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Infrasound detection by the homing pigeon: A behavioral audiogram


Homing pigeons could detect extremely low frequency sounds (infrasounds) as low as 0.05 Hz in a sound isolation chamber. Classically conditioned heart rate changes were used as a behavioral measure of sensitivity. An audiogram of thresholds was determined for 13 frequencies between 0.05 Hz and 200 Hz. Below 10 Hz, the pigeons are at least 50 dB more sensitive than humans. Surgical removal of middle ear or inner ear structures reduced or eliminated the infrasound responses. Natural infrasounds come from many sources including weather patterns, topographic features, and ocean wave activity. Infrasounds propagate long distances and can be detected hundreds or even thousands of km away from their sources. These laboratory experiments are part of a series designed to find out if homing pigeons can use outdoor infrasounds as cues for orientation and navigation.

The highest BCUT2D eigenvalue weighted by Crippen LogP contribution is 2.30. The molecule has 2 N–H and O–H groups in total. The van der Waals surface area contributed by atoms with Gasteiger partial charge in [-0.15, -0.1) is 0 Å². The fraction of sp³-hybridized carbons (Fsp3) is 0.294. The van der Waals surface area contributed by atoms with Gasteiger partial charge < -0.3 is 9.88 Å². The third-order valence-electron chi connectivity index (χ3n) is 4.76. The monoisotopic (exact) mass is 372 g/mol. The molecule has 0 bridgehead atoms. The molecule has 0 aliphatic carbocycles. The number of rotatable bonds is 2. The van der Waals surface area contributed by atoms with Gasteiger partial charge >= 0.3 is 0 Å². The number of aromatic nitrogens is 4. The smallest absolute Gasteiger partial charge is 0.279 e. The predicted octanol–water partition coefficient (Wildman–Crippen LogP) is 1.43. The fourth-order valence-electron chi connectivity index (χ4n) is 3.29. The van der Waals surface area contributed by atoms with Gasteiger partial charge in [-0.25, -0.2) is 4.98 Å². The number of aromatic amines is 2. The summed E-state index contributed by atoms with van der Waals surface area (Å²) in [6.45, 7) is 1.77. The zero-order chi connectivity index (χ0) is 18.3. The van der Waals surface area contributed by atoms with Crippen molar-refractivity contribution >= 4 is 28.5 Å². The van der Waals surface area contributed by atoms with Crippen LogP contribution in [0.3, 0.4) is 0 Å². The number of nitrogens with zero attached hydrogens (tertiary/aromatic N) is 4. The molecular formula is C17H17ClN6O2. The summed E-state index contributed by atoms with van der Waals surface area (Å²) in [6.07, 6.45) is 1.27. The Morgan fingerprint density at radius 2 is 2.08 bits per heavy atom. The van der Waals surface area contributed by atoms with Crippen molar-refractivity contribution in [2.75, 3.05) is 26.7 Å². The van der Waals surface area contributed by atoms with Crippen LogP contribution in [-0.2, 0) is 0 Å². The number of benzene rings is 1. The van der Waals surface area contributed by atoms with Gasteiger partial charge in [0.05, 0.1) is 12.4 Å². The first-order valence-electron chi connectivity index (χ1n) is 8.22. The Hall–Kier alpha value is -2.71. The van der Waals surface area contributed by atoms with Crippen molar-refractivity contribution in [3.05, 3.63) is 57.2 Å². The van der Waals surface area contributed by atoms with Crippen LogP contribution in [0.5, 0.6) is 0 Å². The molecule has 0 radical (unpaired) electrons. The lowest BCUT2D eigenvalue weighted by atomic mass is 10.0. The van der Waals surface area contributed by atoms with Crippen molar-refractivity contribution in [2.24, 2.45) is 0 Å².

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We thank our colleagues, Dr. Geoffrey A. Manley for performing the surgery, Steve Gaarder for technical assistance, and Dr. William T. Keeton for support and for critical reading of the manuscript. This research was supported by Grants No. BMS 75-18905 A02 and 77-24903 from National Science Foundation.

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Kreithen, M.L., Quine, D.B. Infrasound detection by the homing pigeon: A behavioral audiogram. J. Comp. Physiol. 129, 1–4 (1979).

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  • Rate Change
  • Wave Activity
  • Behavioral Measure
  • Topographic Feature
  • Ocean Wave